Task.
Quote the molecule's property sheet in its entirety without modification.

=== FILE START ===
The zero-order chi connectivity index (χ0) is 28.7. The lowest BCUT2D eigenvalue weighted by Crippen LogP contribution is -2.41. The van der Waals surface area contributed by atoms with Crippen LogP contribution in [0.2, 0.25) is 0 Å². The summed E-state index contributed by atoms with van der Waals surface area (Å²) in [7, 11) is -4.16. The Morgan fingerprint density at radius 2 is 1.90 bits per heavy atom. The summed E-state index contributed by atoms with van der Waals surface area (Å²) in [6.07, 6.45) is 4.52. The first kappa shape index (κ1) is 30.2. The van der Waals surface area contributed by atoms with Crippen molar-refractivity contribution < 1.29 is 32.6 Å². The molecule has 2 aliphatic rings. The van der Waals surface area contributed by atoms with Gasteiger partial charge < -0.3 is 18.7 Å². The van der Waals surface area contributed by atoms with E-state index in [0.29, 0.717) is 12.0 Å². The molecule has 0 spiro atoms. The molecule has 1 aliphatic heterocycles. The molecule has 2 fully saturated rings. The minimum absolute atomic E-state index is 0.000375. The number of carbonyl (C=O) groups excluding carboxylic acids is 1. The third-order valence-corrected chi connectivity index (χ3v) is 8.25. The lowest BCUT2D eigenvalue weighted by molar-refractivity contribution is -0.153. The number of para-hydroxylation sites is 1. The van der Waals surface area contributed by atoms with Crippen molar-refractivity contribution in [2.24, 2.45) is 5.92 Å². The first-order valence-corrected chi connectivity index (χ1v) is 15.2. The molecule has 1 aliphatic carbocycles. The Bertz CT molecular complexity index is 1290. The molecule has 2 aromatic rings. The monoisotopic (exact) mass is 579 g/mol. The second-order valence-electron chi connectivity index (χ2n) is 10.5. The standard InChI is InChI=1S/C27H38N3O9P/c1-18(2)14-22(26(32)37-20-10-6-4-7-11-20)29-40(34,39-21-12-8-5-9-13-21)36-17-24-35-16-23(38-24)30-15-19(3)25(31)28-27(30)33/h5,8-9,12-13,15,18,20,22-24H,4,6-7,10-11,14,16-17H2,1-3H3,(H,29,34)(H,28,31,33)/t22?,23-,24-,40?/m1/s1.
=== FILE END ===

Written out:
The zero-order chi connectivity index (χ0) is 28.7. The lowest BCUT2D eigenvalue weighted by Crippen LogP contribution is -2.41. The van der Waals surface area contributed by atoms with Crippen LogP contribution in [0.2, 0.25) is 0 Å². The summed E-state index contributed by atoms with van der Waals surface area (Å²) in [7, 11) is -4.16. The Morgan fingerprint density at radius 2 is 1.90 bits per heavy atom. The summed E-state index contributed by atoms with van der Waals surface area (Å²) in [6.07, 6.45) is 4.52. The first kappa shape index (κ1) is 30.2. The van der Waals surface area contributed by atoms with Crippen molar-refractivity contribution < 1.29 is 32.6 Å². The molecule has 2 aliphatic rings. The van der Waals surface area contributed by atoms with Gasteiger partial charge < -0.3 is 18.7 Å². The van der Waals surface area contributed by atoms with E-state index in [0.29, 0.717) is 12.0 Å². The molecule has 0 spiro atoms. The molecule has 1 aliphatic heterocycles. The molecule has 2 fully saturated rings. The minimum absolute atomic E-state index is 0.000375. The number of carbonyl (C=O) groups excluding carboxylic acids is 1. The third-order valence-corrected chi connectivity index (χ3v) is 8.25. The lowest BCUT2D eigenvalue weighted by molar-refractivity contribution is -0.153. The number of para-hydroxylation sites is 1. The van der Waals surface area contributed by atoms with Crippen molar-refractivity contribution in [2.24, 2.45) is 5.92 Å². The first-order valence-corrected chi connectivity index (χ1v) is 15.2. The molecule has 1 aliphatic carbocycles. The Bertz CT molecular complexity index is 1290. The molecule has 2 aromatic rings. The monoisotopic (exact) mass is 579 g/mol. The second-order valence-electron chi connectivity index (χ2n) is 10.5. The standard InChI is InChI=1S/C27H38N3O9P/c1-18(2)14-22(26(32)37-20-10-6-4-7-11-20)29-40(34,39-21-12-8-5-9-13-21)36-17-24-35-16-23(38-24)30-15-19(3)25(31)28-27(30)33/h5,8-9,12-13,15,18,20,22-24H,4,6-7,10-11,14,16-17H2,1-3H3,(H,29,34)(H,28,31,33)/t22?,23-,24-,40?/m1/s1.